As this week leisurely comes to a close, I find myself becoming impatient. Why? Because next weekend I get to go to a Renaissance Festival, of course! Lady Cornelia and I will be exploring the Central Missouri Renaissance Festival in the realm of Kingdom City next weekend, and I can’t wait! I find that I’ve had “Renaissance-on-the-brain” a bit lately, and just today I began to ponder: how would I have fit in during the Renaissance? Would there have been a place for me? It’s the same question that came to mind as I read/watched Outlander; if I were truly able to go back in time, would I be able to blend in as well as Claire and Geillis (sorry…spoiler alert?!?)? Of course I know that this isn’t terribly likely, but since when does plausibility enter into daydreaming?
There are, of course, many aspects to consider. A woman’s behavioral education would have begun in the cradle, and the world was a far different place. More years ago now than I care to admit, I recall writing a paper for a history class on the Renaissance and Reformation entitled “Missionary: The Position of Women in the Renaissance.” The title is about all I can remember about the paper, mostly because my suspicion is that it was, indeed, the BEST part. Regardless, the facts are plain: women simply did not figure into most aspects of the Renaissance. Silence was golden, afterall.
I am not particularly adept at silence most of the time. It comes in fits and starts, however. Once in high school I stayed absolutely silent for several hours just to see if I could, but that’s a rarity. Besides, voluntary silence is far different than effectively having your voice taken from you as most women in the Renaissance would have. A lady always left the speaking to her Lord (or closest male relative). Unless, of course, she was a shrew.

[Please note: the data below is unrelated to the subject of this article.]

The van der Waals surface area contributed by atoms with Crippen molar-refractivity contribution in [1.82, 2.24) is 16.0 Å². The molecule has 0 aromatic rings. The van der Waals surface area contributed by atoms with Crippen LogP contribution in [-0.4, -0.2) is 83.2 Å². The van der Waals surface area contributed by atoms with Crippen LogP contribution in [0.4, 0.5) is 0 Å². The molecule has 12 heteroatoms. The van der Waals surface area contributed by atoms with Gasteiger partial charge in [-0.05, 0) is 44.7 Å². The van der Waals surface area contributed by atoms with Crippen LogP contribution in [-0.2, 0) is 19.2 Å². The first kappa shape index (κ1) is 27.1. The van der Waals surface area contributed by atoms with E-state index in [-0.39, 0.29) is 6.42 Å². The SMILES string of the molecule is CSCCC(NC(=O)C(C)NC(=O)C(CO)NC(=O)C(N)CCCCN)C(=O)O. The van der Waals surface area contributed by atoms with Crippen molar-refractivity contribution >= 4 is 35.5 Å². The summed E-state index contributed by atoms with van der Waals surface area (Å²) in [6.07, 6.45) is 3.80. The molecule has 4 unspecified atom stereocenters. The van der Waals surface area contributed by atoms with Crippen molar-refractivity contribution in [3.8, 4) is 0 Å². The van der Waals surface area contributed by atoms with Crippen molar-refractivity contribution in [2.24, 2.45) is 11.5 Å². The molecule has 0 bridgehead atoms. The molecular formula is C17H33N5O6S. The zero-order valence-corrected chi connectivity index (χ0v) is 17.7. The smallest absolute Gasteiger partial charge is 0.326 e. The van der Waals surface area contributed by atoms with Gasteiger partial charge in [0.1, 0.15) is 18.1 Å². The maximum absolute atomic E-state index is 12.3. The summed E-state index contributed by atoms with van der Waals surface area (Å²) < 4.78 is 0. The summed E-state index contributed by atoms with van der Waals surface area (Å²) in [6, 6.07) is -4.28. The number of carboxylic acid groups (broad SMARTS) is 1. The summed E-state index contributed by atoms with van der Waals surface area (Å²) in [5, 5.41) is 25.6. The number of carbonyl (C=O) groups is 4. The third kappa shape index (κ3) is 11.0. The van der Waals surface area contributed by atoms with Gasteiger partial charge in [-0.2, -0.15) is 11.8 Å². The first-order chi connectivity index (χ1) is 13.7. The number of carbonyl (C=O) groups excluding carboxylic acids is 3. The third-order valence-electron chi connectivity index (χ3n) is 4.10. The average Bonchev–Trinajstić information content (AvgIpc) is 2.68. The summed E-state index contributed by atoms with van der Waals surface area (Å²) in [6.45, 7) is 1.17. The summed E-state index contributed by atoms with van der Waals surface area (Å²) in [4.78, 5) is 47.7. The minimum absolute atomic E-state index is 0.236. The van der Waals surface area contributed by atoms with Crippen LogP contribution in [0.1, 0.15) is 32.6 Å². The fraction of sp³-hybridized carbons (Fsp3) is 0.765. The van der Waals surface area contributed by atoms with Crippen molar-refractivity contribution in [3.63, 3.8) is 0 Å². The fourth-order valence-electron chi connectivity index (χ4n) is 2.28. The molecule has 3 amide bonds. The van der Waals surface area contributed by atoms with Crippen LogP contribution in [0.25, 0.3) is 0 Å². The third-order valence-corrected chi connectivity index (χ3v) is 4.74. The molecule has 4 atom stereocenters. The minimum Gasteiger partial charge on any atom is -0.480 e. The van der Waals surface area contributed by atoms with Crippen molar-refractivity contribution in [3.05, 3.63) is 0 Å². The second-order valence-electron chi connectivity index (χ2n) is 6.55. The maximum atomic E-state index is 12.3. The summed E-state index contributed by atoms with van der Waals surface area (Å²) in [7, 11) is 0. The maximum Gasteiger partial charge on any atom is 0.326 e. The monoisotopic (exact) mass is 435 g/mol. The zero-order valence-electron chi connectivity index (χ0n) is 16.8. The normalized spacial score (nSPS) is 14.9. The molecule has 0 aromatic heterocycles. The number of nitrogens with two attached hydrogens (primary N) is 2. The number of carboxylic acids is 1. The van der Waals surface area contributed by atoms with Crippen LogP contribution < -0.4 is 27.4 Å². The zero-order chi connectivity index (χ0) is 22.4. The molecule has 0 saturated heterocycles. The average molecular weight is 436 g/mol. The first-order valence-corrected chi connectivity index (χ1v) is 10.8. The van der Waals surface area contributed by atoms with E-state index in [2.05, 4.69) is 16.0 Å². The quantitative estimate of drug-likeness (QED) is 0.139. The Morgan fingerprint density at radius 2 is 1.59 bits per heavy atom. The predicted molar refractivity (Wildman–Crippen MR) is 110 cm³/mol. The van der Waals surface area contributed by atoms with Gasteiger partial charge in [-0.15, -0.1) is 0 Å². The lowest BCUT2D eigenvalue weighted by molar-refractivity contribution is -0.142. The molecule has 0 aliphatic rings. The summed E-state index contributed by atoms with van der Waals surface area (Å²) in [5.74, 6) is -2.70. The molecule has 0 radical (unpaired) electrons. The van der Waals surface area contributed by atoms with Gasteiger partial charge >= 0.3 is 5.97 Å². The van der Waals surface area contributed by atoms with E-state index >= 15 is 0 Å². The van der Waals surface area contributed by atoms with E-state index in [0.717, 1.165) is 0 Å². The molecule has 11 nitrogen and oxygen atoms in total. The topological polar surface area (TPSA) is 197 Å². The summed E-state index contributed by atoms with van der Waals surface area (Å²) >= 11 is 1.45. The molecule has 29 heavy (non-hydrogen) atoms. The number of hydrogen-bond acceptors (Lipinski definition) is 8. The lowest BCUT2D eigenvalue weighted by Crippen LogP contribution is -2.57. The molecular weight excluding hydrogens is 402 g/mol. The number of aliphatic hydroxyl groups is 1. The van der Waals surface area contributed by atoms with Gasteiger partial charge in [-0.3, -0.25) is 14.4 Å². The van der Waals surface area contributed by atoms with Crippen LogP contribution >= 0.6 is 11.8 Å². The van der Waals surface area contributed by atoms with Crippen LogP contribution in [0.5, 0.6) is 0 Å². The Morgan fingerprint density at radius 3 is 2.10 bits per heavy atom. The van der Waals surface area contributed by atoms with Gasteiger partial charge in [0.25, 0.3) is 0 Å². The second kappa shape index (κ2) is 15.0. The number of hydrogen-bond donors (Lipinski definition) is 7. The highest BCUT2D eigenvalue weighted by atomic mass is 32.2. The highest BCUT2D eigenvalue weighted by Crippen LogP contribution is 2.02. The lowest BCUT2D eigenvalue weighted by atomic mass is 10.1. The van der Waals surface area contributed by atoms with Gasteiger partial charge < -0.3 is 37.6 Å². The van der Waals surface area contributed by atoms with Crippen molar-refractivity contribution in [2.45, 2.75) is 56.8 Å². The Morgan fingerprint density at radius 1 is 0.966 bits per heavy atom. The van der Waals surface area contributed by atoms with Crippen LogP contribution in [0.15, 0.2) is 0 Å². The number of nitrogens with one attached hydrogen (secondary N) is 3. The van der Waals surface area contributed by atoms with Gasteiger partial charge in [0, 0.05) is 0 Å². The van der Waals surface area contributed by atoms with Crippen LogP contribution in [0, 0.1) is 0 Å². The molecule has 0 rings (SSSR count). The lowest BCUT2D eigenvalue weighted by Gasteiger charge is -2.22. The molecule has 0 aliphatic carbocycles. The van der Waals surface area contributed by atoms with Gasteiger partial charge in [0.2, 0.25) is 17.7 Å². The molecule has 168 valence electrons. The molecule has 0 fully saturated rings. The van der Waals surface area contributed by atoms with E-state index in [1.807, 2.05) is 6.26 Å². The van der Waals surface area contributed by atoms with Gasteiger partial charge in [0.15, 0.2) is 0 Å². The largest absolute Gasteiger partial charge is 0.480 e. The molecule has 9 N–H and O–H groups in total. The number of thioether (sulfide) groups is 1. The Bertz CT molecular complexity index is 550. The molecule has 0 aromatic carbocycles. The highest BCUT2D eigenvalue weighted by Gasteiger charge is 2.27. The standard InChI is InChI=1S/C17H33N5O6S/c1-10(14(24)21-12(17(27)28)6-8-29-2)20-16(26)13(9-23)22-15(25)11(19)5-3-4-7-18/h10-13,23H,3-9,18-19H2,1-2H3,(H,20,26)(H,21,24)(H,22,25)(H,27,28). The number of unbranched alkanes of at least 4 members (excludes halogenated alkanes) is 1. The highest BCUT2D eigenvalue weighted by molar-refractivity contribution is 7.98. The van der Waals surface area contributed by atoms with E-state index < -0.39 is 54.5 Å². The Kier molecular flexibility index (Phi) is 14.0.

After much consideration, I think I would have been a shrew (no, not the venomous little mammal…. Instead, think of an unruly woman who speaks her mind and doesn’t obey–as in Shakespeare’s Taming of the Shrew). I think a lot and have copious opinions on all sorts of subjects…few of which stay sequestered within. You will know what I think (whether you want to or not). I also have a minor problem with the whole obedience issue. Telling me what to do doesn’t go over well. In fact, telling me what to do is the quickest way to insure that I won’t do it. Try to tame me all you like, but I’m also incredibly stubborn. I think there must have been many women like me during the Renaissance, though. Intelligent, spirited, independently thinking women who would not allow themselves to be silenced. Hear me, world: I am a shrew, and I wear that title proudly.